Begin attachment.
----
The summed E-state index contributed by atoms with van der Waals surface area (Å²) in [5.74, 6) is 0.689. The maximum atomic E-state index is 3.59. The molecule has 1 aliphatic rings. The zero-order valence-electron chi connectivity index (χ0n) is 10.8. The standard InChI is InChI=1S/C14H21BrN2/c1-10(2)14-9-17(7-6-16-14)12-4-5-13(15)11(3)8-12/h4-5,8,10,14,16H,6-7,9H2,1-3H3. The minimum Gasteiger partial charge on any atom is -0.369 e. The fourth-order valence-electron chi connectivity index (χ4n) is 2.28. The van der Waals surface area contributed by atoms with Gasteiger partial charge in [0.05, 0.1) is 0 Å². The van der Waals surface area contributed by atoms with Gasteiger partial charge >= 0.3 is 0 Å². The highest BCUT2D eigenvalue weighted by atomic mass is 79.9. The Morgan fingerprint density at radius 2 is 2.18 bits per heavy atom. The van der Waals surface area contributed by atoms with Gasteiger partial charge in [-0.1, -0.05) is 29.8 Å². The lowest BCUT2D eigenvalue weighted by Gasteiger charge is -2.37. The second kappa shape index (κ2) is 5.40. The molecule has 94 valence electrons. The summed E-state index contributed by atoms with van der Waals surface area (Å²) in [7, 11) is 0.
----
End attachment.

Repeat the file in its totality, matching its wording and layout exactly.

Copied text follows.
The summed E-state index contributed by atoms with van der Waals surface area (Å²) in [5.74, 6) is 0.689. The maximum atomic E-state index is 3.59. The molecule has 1 aliphatic rings. The zero-order valence-electron chi connectivity index (χ0n) is 10.8. The standard InChI is InChI=1S/C14H21BrN2/c1-10(2)14-9-17(7-6-16-14)12-4-5-13(15)11(3)8-12/h4-5,8,10,14,16H,6-7,9H2,1-3H3. The minimum Gasteiger partial charge on any atom is -0.369 e. The fourth-order valence-electron chi connectivity index (χ4n) is 2.28. The van der Waals surface area contributed by atoms with Gasteiger partial charge in [0.05, 0.1) is 0 Å². The van der Waals surface area contributed by atoms with Gasteiger partial charge >= 0.3 is 0 Å². The highest BCUT2D eigenvalue weighted by atomic mass is 79.9. The Morgan fingerprint density at radius 2 is 2.18 bits per heavy atom. The van der Waals surface area contributed by atoms with Gasteiger partial charge in [-0.1, -0.05) is 29.8 Å². The lowest BCUT2D eigenvalue weighted by Gasteiger charge is -2.37. The second kappa shape index (κ2) is 5.40. The molecule has 94 valence electrons. The summed E-state index contributed by atoms with van der Waals surface area (Å²) in [7, 11) is 0.